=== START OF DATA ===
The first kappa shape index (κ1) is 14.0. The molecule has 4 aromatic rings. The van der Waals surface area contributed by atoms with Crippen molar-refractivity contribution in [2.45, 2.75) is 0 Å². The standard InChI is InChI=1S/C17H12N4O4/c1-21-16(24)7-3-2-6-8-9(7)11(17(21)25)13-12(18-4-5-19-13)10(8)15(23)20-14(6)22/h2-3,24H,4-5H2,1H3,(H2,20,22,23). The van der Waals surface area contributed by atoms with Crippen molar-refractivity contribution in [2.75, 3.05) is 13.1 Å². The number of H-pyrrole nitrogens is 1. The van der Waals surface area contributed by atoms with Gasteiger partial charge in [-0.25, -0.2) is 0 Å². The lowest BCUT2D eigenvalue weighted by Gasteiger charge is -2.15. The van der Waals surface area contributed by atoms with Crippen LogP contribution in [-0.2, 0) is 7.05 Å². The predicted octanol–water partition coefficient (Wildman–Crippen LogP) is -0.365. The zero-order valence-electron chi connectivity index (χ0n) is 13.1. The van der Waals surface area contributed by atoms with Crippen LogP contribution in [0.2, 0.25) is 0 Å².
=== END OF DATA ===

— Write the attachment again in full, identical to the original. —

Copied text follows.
The first kappa shape index (κ1) is 14.0. The molecule has 4 aromatic rings. The van der Waals surface area contributed by atoms with Crippen molar-refractivity contribution in [2.45, 2.75) is 0 Å². The standard InChI is InChI=1S/C17H12N4O4/c1-21-16(24)7-3-2-6-8-9(7)11(17(21)25)13-12(18-4-5-19-13)10(8)15(23)20-14(6)22/h2-3,24H,4-5H2,1H3,(H2,20,22,23). The van der Waals surface area contributed by atoms with Crippen molar-refractivity contribution in [2.75, 3.05) is 13.1 Å². The number of H-pyrrole nitrogens is 1. The van der Waals surface area contributed by atoms with Gasteiger partial charge in [-0.25, -0.2) is 0 Å². The lowest BCUT2D eigenvalue weighted by Gasteiger charge is -2.15. The van der Waals surface area contributed by atoms with Crippen LogP contribution in [-0.2, 0) is 7.05 Å². The predicted octanol–water partition coefficient (Wildman–Crippen LogP) is -0.365. The zero-order valence-electron chi connectivity index (χ0n) is 13.1. The van der Waals surface area contributed by atoms with Crippen LogP contribution in [0.2, 0.25) is 0 Å².